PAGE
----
In general, the manufacturer will install the gate, as it is only during installation that the gate becomes fully assembled and can, therefore, be checked and CE marked (assuming the gate is powered and must comply with the Machinery Directive). It is vital that the gate is installed correctly if it is to perform as intended and with the required level of safety; this includes both the mechanical and electrical aspects, together with any associated access control system.

    When a new gate is being installed in an existing entrance it is important to minimise disruption. This is why Procter Sliding Gates has designed its latest gates to be largely factory-assembled so that on-site work can generally be completed within one day. If installation time is important, architects and specifiers should check with the supplier for how long possession of the entrance will be required.

    Architects and specifiers are also strongly advised to use installers that are accredited by organisations and schemes such as CHAS (Contractors Health & Safety Scheme), Construction Line, Safe Contractor, Secured by Design, and that adhere to an ISO 9001-2008 quality management system.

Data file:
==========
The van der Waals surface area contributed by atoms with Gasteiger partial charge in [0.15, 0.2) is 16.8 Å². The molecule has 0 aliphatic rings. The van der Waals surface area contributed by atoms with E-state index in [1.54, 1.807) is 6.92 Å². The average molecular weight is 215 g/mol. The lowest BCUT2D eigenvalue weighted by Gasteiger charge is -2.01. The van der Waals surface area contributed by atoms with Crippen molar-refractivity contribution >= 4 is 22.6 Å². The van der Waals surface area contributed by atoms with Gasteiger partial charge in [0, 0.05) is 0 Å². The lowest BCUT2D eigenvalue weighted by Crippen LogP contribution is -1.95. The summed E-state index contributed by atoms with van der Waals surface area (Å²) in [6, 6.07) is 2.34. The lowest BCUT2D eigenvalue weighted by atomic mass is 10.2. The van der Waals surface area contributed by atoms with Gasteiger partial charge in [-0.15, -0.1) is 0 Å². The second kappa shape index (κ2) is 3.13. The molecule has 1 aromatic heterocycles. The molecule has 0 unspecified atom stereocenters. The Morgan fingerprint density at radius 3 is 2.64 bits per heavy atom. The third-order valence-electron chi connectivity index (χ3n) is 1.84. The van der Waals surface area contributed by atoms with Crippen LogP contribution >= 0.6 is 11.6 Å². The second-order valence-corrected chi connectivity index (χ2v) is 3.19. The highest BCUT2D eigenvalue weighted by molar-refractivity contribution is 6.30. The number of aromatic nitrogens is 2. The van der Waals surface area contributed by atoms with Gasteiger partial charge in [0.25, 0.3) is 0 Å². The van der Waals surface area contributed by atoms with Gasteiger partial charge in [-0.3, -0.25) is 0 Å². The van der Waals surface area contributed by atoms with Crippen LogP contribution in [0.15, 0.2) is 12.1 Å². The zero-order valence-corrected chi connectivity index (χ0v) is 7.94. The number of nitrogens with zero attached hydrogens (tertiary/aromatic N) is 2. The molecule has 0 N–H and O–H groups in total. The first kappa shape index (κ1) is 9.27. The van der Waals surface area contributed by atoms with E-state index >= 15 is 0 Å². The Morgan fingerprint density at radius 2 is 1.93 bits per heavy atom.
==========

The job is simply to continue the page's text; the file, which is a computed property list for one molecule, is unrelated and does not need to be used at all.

As with any machinery, powered sliding gates require periodic maintenance. Today’s gates are designed for a long, trouble-free life, but Procter Sliding Gates recommends that its gates are serviced annually or, if heavily used, every six months. This servicing not only maintains the operating mechanism and guides in good condition but also checks the operation of the safety features. If the site owner/operator does not wish to undertake this work, facilities management companies can sometimes undertake the work or the gate manufacturer can often provide a maintenance service.